President Wagner honored with tribute in the Congressional Record

Emory Report | April 20, 2016

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U.S. Sen. Johnny Isakson (right) read a tribute to Emory President James Wagner on floor of the Senate on Monday, April 18, and presented a copy to Wagner during a meeting in his Senate office on Tuesday.

Emory President James Wagner was honored this week with a tribute entered into the Congressional Record, the official publication of the daily proceedings and remarks in Congress.

U.S. Sen. Johnny Isakson, Georgia's senior senator, read the tribute on the floor of the Senate on Monday, April 18, and presented a copy to Wagner during a meeting in his Senate office on Tuesday.

In the tribute, Isakson noted that Wagner would soon step down after 13 years as Emory's president.

"I feel I would be remiss if I did not mark some of his achievements at Emory here in the Record, as the success of Emory University and its students has made a difference to our nation," Isakson said.

Wagner described the tribute as "a humbling surprise." He is visiting Washington, D.C., this week for the annual Association of American Universities (AAU) presidents’ meeting. 

In addition to visiting with Isakson, Wagner also met with Sen. Tim Scott from South Carolina; Rep. Kathy Castor from Florida, who is an Emory alumna; and Emory’s own congressman, Rep. John Lewis.  Wagner also had the opportunity to introduce House Budget Chairman Tom Price from Georgia at the AAU meeting.

Here is the text of Isakson's tribute to Wagner as published in the Congressional Record:

Today I am honored to recognize in the RECORD James W. Wagner, a leader at the helm of one of Georgia’s great institutions of higher education, Emory University.

After 13 years as president of Emory University, Mr. Wagner will soon be stepping down from his position. I feel I would be remiss if I did not mark some of his achievements at Emory here in the RECORD, as the success of Emory University and its students has made a difference to our Nation.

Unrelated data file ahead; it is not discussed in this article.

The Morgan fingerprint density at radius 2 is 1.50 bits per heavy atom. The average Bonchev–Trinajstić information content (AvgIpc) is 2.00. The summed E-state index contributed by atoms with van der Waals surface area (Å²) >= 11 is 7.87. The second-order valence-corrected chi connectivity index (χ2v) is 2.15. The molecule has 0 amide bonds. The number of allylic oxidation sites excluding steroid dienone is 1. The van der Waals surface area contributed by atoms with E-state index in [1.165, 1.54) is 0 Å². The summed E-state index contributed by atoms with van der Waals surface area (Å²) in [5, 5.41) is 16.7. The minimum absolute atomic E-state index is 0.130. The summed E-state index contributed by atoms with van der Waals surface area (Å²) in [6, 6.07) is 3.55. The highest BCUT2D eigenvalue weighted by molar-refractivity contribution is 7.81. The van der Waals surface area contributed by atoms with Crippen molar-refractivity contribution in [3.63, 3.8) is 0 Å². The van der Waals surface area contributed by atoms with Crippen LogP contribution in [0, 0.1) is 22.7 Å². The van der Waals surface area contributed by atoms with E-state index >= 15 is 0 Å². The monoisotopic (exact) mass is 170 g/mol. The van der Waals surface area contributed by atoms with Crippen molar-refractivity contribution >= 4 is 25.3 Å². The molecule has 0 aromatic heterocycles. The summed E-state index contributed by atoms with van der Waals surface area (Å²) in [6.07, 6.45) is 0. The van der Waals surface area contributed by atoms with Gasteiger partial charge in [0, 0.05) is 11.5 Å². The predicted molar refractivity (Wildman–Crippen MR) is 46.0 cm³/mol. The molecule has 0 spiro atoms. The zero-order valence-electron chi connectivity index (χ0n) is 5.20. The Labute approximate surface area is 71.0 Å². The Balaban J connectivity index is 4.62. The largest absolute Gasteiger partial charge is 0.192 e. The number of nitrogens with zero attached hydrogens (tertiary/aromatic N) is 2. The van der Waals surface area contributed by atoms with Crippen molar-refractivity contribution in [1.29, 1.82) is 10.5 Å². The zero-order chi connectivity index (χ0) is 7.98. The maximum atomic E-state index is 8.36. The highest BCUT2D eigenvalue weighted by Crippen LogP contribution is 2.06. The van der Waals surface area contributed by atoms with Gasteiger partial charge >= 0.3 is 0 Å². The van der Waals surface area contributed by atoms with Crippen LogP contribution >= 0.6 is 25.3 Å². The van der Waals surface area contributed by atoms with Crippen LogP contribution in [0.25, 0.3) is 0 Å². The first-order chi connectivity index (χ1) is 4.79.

Emory University’s reputation as a private research university that has led in academic, research, and health care eminence extends far beyond its beautiful campus, which is headquartered in the beautiful Druid Hills neighborhood of Atlanta, GA. President Wagner has enhanced the school’s reputation, recruiting a world-class and diverse community of scholars and researchers who have secured an increased number of appointments to national academies and an increased amount of external research funding that added up to more than $570 million in 2015.

President Wagner guided the Emory community in developing the university’s first vision statement, which established the foundation for a 10-year strategic plan focused on strengthening faculty distinction, ensuring the highest student quality, enhancing the student experience, and exploring new frontiers in science and technology.

President Wagner also led a fundraising campaign that resulted in the investment of $1.7 billion in support of the university’s initiatives in teaching, research, scholarship, patient care, and social action.

In short, President Wagner has advanced all aspects of the university’s mission through the innovative design and construction of a number of new facilities to support health sciences research, science education, residential life, library resources, and patient care.

I hope that President Wagner and I will remain in touch wherever his next step takes him, and I wish him and his wife, Debbie, the very best.